You caught me red-handed! A physical therapist with a lapse in judgment which lead to an injury that I could have avoided had I followed my own advice. During an early morning workout, I recently tweaked my low back. I’m guilty of being exhausted, using poor technique, and not taking a rest day. Sound familiar?
In the following days (as I was forced to rest although I would rather have been at the gym), I drafted a rather cheeky list of risk factors and how to maintain a healthy back.
12 Sure Fire Ways to Injure Your Back:
- Start Smoking – Smoking is a major risk factor for low back pain (LBP). The chemicals in cigarette smoke affect both the lunges’ ability to exchange oxygen and the body’s normal healing response. These chemicals alter the blood supply to the discs and other spinal structures which affects nutrient exchange and increases the risk of pain. Healing time for all medical conditions worsen with smoking.
- Be Male – Males have a higher risk of LBP. Females tend to experience more cervical or neck pain. (Obviously, you have very little control over this factor other than the knowledge that you’re at an increased risk if you are a male.)
- Choose Parents Who have Experienced LBP – A family history of low back pain increases your risk. In some cases, this may be due to actual structural deformities which may be genetically linked. More commonly, it’s a learned behavior, such as chronic sitting and slouching (poor posture), that can lead to a higher risk of LBP.
- Prior Episodes of LBP – Once you have experienced LBP, you are more likely to have re-current episodes. This is partially due to weakness in the deep multifidus muscles that help support the spine and prevent shearing forces. This weakness can be addressed with proper physical therapy intervention.
- Have a Baby – Pregnancy increases your risk for LBP due to structural changes as the baby develops and hormones change. The expectant mother releases relaxin, a hormone which loosens the whole body, to prepare for the baby’s delivery. Again, a risk worth taking! Most women can manage the pain by modifying posture and movements while learning techniques for self-management.
- Don’t Exercise – A sedentary lifestyle will increase your risk for LBP. The spine is designed to work and move. In order for the spine to remain healthy, it requires exercise and movement.
- Sit for more than 2 Hours a Day – Sitting for a long period of time not only affects your general health status in a negative way, but it also increases your risk for LBP. To increase your risk further, be a heavy equipment operator who sits on a vibrating surface! Please refer to The #1 Way to Extend Your Life Span for the reasons why sitting has such a negative effect on your body.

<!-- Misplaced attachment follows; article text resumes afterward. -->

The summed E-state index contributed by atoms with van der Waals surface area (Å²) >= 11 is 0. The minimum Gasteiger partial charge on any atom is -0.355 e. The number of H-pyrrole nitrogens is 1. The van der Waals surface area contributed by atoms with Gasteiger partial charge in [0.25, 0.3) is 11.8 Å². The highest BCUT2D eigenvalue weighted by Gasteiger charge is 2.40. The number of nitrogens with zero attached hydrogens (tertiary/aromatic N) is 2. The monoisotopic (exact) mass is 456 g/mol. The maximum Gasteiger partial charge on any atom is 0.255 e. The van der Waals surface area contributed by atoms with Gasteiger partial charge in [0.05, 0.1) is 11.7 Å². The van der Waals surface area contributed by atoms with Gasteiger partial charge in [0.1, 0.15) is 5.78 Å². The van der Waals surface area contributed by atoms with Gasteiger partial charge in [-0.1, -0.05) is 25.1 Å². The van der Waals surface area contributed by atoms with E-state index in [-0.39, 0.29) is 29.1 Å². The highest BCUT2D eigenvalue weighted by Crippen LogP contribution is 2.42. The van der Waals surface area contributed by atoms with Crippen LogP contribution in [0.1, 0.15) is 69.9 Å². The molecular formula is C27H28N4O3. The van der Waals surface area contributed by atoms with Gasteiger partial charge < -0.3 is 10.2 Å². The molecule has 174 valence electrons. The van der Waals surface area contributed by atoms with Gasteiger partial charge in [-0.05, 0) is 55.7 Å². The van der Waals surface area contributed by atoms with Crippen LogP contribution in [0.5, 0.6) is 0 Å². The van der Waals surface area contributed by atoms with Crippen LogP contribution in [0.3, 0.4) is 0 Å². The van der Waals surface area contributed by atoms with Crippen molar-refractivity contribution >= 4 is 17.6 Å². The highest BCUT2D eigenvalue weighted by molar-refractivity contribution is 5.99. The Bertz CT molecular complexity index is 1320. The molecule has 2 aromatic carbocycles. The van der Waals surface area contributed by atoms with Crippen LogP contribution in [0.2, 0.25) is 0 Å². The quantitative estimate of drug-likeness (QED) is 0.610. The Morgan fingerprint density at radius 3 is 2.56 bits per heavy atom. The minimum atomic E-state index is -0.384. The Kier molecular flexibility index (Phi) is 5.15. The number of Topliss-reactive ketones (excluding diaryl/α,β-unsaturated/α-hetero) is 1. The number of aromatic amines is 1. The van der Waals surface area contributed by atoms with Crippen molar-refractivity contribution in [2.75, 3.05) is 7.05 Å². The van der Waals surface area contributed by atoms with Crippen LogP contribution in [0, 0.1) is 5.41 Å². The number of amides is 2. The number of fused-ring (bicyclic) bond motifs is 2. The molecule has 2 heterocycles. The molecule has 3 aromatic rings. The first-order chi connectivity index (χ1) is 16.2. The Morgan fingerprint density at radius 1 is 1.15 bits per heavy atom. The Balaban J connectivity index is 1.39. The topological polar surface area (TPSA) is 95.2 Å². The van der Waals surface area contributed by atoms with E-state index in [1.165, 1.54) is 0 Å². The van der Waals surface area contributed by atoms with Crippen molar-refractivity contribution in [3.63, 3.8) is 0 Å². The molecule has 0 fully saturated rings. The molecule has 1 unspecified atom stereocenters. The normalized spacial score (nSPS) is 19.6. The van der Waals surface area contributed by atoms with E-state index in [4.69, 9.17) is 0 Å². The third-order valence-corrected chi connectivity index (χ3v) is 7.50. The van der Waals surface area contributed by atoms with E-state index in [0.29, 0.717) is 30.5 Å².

- Practice Poor Posture – In western culture, we spend most of our day sitting slouched or standing hunched over. This is an excellent way to increase your risk for LBP. It’s one of the major risk factors for disc herniation and development of spinal stenosis. Please refer to How to Improve Posture & Eliminate Pain for exercises that can help you to develop better posture and strength to eliminate back pain.
- Don’t Warm Up Before Exercise – This is a common mistake which can lead to injury. Jump out of your bed in the morning without warming up, and then start your exercise routine. (Please don’t!) Instead, prepare your body for challenging activities in order to avoid injury. A warm up should consist of a cardiovascular component and a dynamic stretching routine of the actual exercises you will be performing to insure you’re ready for the movement. This is also pertinent for weightlifting and running.
- Keep Moving even when Exhausted – This is a common problem among CrossFitters (including myself). Just keep pushing yourself even when you can’t see straight. Typically, this results in poor technique which further increases your risk. Combine poor technique with muscles which can no longer perform the proper movement pattern, and you are likely to become injured. High Intensity Training (HIT) is a wonderful form of exercise and has many health benefits as long as you’re able to properly perform the exercise.
- Use Poor Technique – Poor technique, along with feeling exhausted, often occurs when performing exercises that are too advanced. Performing unfamiliar lifting techniques or lifting too much weight will likely result in poor technique. Please see your coach, athletic trainer, or physical therapist for the proper technique for your activity of choice.
- Keep the Training Volume High – Who needs a rest day? All of us can benefit from taking a break. Training every day without regard to rest is an excellent way to cause over training syndrome and injury.
Low back pain is a serious and debilitating condition. It will either most certainly affect you or someone close to you. Be mindful of your risk factors and be pro-active in maintaining a healthy back! Don’t let LBP affect your ability to stay active and keep enjoying your favorite activities!
In my book, Treating Low Back Pain during Exercise and Athletics, you will learn how to address specific causes of LBP as well as the best practices on how to prevent and self-treat when you experience an episode of LBP. In this step-by-step LBP rehabilitation guide (complete with photos and detailed exercise descriptions), you will discover how to implement prevention and rehabilitation strategies to eliminate pain and get back to training and exercise sooner.
Learn how to prevent, self-treat, and manage LBP so you can get back to your daily life and exercise goals more quickly without additional unnecessary and costly medical bills!